Vodafone has moved its entire contact centre operation back in-house, abandoning its Egyptian centre, and ending its outsourcing contract with Salmat.
Director of customer service Kelly Moore says that from May 1 the entire contact centre operation – around 650 seats – will be in-house. Previously the telco had an outsourcing deal with Salmat to provide contact centres based in Auckland, but this contract ended on December 1 last year.
Late last month Vodafone announced it would abandon the Egyptian centre, which handles prepay customer calls, and the operation will be brought back to New Zealand. The move will create around 150 new jobs.
Moore says that Vodafone had always intended to bring the prepay call centre back home. However, civil unrest in January, which saw the centre closed for 12 days while people protested on the streets of Cairo, hastened the decision.
The situation in Egypt prompted Vodafone to quickly extend its Penrose contact centre, and hire more staff to cover the prepay service. Although it improved, an ongoing night-time curfew made it difficult for agents to get to work (due to time zones Vodafone’s Egyptian agents work overnight).
Meanwhile the temporary centre was up and running, customer feedback was “really, really good”, so Vodafone pulled the plug on Egypt.
Before deciding to move all contact centres back in-house Vodafone trialled a small team in Manila. “It was only about 30 agents, [we were] doing a trial to see if we could get better results and it was pretty much the same,” she says.
Vodafone first opened the Egyptian operation in 2007 when there was a skills shortage. However, following the recession the local employment market has changed dramatically. When it advertised for contact centre jobs in February Vodafone received 1800 applications.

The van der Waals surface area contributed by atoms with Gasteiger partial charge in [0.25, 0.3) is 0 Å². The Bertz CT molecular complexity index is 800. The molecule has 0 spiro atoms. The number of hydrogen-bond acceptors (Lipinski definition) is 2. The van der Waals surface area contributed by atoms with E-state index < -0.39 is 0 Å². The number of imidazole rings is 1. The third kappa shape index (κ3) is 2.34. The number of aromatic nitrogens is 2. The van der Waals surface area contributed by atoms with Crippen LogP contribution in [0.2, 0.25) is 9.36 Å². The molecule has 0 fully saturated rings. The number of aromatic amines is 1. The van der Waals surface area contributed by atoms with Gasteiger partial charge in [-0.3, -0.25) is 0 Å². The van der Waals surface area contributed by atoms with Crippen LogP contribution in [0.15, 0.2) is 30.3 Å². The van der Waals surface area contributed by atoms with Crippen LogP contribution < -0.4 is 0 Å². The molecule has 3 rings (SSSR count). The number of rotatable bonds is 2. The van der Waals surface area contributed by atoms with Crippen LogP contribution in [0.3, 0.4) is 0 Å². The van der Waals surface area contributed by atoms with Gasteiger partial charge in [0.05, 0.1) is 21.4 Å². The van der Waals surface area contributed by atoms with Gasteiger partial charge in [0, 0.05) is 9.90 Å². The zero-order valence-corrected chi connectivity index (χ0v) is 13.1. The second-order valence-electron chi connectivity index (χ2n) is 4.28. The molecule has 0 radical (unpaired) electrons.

While the move to offshoring saves around 35 percent in labour costs, Moore says it is only part of the equation. The cost of transferring calls halfway across the world can be expensive, especially if, as Vodafone discovered, prepay callers then want to talk to someone about their fixed line account and they have to be transferred back to New Zealand to a different agent.
“There’s always a good financial case for off shoring, whether its call centres, back office processing. My view is that as long as you’re very clear about your strategy and why you’re doing it, it makes sense but the Vodafone of 2007 is different to the Vodafone of 2011.”
Moore has acted quickly, once the decision to move back in-house was made. Within eight weeks Salmat’s outsourcing contact centres were closed, and the transition back from Egypt to New Zealand will take about three months.
“A lot of people don’t in-source after outsourcing because it is actually really hard,” she says. “But once people know there’s a change afoot the level of engagement changes and you don’t want your customers hearing for six month’s that something’s happening. It’s very important to move fast.”
Giles Potter, director of contact centre industry consulting firm Great Outcomes, says Vodafone’s move to return its Egyptian operation will be popular with customers and contact centre professionals who disagree with offshoring.
However he says there is still a place for outsourcing operations in the New Zealand market as the global outsourcers bring a high level of technical skills that aren’t readily available in a market where most contact centres are less than 100 seats.
He also suggests that as part of the rebuilding of Christchurch a large offshoring operation could be established in the city, which could provide customer service to large companies from markets New Zealand has close relations with such as Australia, USA and the UK.